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A question about a recipe: Any Fruit Upside-Down Cake

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I have a question about the recipe "Any Fruit Upside-Down Cake" from erinmcdowell. what is creme fraiche-and what would be a substitute

asked by william almost 2 years ago
7 answers 1030 views
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Monita is a Recipe Tester for Food52

added almost 2 years ago

Creme fraiche is somewhere between sour cream and cream cheese. Here's a thread from Amanda Hesser about substitutions https://food52.com/hotline...

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Chops is a trusted home cook.

added almost 2 years ago

erinmcdowell stated in the comments (I would strongly suggest reading for tips), "You can use sour cream instead!"

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PieceofLayerCake is a trusted source on baking.

added almost 2 years ago

While I like crème fraîche as an accompaniment to dishes, I think its nuances are lost in a baked good. I prefer sour cream when baking since its stronger tang is generally more pronounced. Just make sure you choose a thinner sour cream or thin out what you have (to a yogurt consistency). Some sour cream can be quite thick.

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AntoniaJames is a trusted source on Bread/Baking.

added almost 2 years ago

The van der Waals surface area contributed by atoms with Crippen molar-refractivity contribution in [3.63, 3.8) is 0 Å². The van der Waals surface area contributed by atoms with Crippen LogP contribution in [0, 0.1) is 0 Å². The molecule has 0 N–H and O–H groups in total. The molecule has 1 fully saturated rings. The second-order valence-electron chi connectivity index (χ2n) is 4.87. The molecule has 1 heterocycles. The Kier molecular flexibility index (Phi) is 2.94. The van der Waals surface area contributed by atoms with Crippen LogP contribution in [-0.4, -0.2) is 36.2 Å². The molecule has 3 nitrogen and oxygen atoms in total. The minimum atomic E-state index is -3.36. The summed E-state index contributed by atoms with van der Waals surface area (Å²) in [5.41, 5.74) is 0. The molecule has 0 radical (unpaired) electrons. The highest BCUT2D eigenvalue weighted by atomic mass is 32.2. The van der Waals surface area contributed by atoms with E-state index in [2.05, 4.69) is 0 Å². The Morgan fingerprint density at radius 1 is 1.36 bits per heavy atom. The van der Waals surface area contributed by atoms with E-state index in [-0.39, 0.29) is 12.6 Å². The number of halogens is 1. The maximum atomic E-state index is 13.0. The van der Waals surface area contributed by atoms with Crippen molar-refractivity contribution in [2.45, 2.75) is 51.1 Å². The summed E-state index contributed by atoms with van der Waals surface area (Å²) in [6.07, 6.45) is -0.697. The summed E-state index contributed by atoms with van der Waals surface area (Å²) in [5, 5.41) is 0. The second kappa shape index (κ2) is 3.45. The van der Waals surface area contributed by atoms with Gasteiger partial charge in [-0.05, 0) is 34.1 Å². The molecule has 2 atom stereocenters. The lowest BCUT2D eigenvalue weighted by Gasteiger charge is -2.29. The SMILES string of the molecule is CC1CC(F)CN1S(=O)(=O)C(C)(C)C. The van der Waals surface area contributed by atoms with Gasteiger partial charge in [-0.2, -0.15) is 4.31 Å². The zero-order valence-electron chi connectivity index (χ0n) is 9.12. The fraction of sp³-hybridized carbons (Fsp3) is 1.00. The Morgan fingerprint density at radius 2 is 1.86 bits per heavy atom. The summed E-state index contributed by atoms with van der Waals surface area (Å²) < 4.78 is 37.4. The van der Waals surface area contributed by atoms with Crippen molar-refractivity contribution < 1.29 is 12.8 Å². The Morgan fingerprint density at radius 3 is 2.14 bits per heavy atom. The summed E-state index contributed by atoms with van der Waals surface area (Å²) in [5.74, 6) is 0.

Great advice (as usual), PieceOfLayerCake. ;o)

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PieceofLayerCake is a trusted source on baking.

added almost 2 years ago

Aww shucks ;) <3

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added almost 2 years ago

Mexican crema is probably the closest you'll find at the store.

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added almost 2 years ago

From Cook's Country magazine, June/July 2007, here's a great definition and how to very very easily make it yourself:

"What is crème fraiche? If I can’t find it at my grocery store, can I use a substitute?

Créme fraiche, contrary to its English translation as "fresh cream," is actually heavy cream that has been soured with a bacterial culture. Texturally, it is similar to sour cream, but with a lighter, more refined flavor. Because crème fraiche will not curdle when boiled, it is often stirred into savory soups or sauces to add a lush finish. If your supermarket doesn't carry crème fraiche (or if you aren't willing to pay the hefty price), it can be made at home. Simply stir one tablespoon of cultured buttermilk into one cup of heavy cream, cover, and let sit at room temperature until the mixture has thickened (at least eight hours or up to two days). Refrigerated in an airtight container, homemade crème fraiche will keep for about two weeks. If you're in a pinch, whisking 2 tablespoons of heavy cream into 1 cup of sour cream will give you the correct flavor and texture, but if you're adding the mixture to a soup, be aware that it will separate if boiled."

That's how to make creme fraiche for any recipe, but if you want to top a dessert with it, the recipe will typically suggest that you sweeten your creme fraiche. Here's a recipe for that, too:

" Lightly Sweetened Creme Fraiche

Published September 1, 2003, Cook's Illustrated magazine

Why this recipe works:

For a quick crème fraiche recipe, we simply whisked together sour cream and heavy cream in a bowl and let the mixture stand until thickened before sweetening it with sugar and vanilla.

Makes about 1 cup

We especially like this on baked apples.


1/2 cup sour cream (4 ounces)
1/2 cup heavy cream (4 ounces)
1/8 teaspoon vanilla extract
1/8 teaspoon table salt
2 teaspoons sugar


Whisk sour cream and heavy cream in bowl; set aside at room temperature until thickened to the consistency of yogurt, about 1 1/2 hours. Just before serving, stir in vanilla, salt, and sugar."

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